The Cathedral of St. John the Divine

5 Dec

This photo by William Porto was taken in 2008.

Construction of the Cathedral of St. John the Divine, located at 112th St. and Amsterdam Ave. and dubbed a house of  worship “for all people,”  began on Dec. 27, 1892, when the first cornerstone was laid. But it took decades for the church to be completed. My father published  this column Feb. 23, 1935, and it would be more than six years before the opening of the full length of the Cathedral. (The opening celebration took place Nov. 30, 1941, and a week later the Japanese bombed Pearl Harbor. Construction was halted during World War II and did not resume until the 1970s.)

The grand design inspired this response to those who warned that the Apocalypse was imminent:

“I am far more interested in the present rise in food prices, the prolonged depression, and the likely invasion of Abyssinia by the Italians than in any tornado of fire sweeping these hemispheres and leaving their inhabitants in ashes. Yet there remain a few devout persons who occasionally try to scare my reluctant soul into submission with this bogey, which, they say, will be followed by that great Judgment Day when I will have to account for even taking a lump of sugar when Mother wasn’t looking.  When they come around again I will tell them that while they in their puny knowledge look for world destruction, learned theologians are erecting structures of granite to stand forever.”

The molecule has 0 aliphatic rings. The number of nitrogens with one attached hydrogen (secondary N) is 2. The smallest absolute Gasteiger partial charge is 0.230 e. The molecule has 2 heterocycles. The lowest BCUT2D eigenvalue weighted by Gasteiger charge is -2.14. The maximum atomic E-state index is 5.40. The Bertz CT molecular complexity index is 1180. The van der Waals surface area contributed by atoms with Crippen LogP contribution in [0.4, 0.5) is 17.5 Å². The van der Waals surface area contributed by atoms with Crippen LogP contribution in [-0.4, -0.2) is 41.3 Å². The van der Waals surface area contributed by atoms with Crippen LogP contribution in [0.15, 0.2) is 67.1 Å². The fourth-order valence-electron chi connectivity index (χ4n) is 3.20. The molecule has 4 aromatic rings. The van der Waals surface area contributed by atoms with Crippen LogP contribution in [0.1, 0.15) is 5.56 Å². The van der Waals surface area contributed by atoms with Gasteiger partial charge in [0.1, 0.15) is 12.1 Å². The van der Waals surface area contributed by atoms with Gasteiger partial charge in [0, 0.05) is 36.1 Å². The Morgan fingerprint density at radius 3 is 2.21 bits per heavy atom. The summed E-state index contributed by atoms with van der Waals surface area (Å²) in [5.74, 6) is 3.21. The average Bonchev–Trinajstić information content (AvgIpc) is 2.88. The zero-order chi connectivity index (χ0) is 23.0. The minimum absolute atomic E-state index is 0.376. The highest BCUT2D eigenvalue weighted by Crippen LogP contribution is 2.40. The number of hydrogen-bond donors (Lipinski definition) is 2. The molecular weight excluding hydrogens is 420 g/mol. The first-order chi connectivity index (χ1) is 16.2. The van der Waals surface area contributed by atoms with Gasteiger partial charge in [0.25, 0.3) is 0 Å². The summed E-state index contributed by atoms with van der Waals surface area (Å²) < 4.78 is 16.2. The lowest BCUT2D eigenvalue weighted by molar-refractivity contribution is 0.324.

The New York Age, February 23, 1935

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